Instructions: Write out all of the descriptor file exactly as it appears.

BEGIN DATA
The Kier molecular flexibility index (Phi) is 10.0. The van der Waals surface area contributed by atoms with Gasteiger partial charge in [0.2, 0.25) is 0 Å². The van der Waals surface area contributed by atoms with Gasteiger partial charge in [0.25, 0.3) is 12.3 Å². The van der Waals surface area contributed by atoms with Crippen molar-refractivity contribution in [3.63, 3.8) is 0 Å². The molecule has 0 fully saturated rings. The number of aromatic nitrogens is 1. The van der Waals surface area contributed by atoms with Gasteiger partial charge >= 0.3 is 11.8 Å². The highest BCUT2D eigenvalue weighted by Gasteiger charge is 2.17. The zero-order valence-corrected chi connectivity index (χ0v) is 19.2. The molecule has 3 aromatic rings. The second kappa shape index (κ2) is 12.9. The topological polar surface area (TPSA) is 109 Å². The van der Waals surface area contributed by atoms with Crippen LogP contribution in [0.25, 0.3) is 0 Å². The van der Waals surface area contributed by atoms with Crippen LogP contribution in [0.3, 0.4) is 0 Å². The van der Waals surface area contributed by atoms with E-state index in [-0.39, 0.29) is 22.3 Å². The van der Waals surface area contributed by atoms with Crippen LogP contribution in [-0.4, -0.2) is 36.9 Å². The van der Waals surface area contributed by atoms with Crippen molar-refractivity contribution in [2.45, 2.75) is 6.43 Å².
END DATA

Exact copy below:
The Kier molecular flexibility index (Phi) is 10.0. The van der Waals surface area contributed by atoms with Gasteiger partial charge in [0.2, 0.25) is 0 Å². The van der Waals surface area contributed by atoms with Gasteiger partial charge in [0.25, 0.3) is 12.3 Å². The van der Waals surface area contributed by atoms with Crippen molar-refractivity contribution in [3.63, 3.8) is 0 Å². The molecule has 0 fully saturated rings. The number of aromatic nitrogens is 1. The van der Waals surface area contributed by atoms with Gasteiger partial charge >= 0.3 is 11.8 Å². The highest BCUT2D eigenvalue weighted by Gasteiger charge is 2.17. The zero-order valence-corrected chi connectivity index (χ0v) is 19.2. The molecule has 3 aromatic rings. The second kappa shape index (κ2) is 12.9. The topological polar surface area (TPSA) is 109 Å². The van der Waals surface area contributed by atoms with Crippen LogP contribution in [0.25, 0.3) is 0 Å². The van der Waals surface area contributed by atoms with Crippen LogP contribution in [0.3, 0.4) is 0 Å². The van der Waals surface area contributed by atoms with E-state index in [-0.39, 0.29) is 22.3 Å². The van der Waals surface area contributed by atoms with Crippen LogP contribution in [-0.4, -0.2) is 36.9 Å². The van der Waals surface area contributed by atoms with Crippen molar-refractivity contribution in [2.45, 2.75) is 6.43 Å².